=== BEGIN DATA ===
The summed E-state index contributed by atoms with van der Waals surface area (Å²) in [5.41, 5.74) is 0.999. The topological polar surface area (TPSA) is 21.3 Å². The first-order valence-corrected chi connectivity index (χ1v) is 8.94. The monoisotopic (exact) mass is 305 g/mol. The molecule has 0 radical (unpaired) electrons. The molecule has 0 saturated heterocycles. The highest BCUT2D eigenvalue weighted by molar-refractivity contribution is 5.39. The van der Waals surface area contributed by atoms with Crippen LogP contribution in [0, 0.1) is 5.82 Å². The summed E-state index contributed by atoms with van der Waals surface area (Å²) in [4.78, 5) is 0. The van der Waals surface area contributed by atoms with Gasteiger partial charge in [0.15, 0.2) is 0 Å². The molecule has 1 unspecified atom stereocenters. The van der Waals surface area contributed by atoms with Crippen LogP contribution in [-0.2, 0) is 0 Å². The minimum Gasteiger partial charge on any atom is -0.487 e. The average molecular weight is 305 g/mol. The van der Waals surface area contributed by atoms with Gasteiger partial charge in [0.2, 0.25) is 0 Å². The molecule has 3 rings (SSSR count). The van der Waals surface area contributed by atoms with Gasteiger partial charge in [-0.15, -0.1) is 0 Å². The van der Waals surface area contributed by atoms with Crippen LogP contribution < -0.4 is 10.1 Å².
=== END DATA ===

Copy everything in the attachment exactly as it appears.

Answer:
The summed E-state index contributed by atoms with van der Waals surface area (Å²) in [5.41, 5.74) is 0.999. The topological polar surface area (TPSA) is 21.3 Å². The first-order valence-corrected chi connectivity index (χ1v) is 8.94. The monoisotopic (exact) mass is 305 g/mol. The molecule has 0 radical (unpaired) electrons. The molecule has 0 saturated heterocycles. The highest BCUT2D eigenvalue weighted by molar-refractivity contribution is 5.39. The van der Waals surface area contributed by atoms with Crippen LogP contribution in [0, 0.1) is 5.82 Å². The summed E-state index contributed by atoms with van der Waals surface area (Å²) in [4.78, 5) is 0. The van der Waals surface area contributed by atoms with Gasteiger partial charge in [0.15, 0.2) is 0 Å². The molecule has 1 unspecified atom stereocenters. The van der Waals surface area contributed by atoms with Crippen LogP contribution in [-0.2, 0) is 0 Å². The minimum Gasteiger partial charge on any atom is -0.487 e. The average molecular weight is 305 g/mol. The van der Waals surface area contributed by atoms with Gasteiger partial charge in [0.2, 0.25) is 0 Å². The molecule has 3 rings (SSSR count). The van der Waals surface area contributed by atoms with Gasteiger partial charge in [-0.15, -0.1) is 0 Å². The van der Waals surface area contributed by atoms with Crippen LogP contribution < -0.4 is 10.1 Å².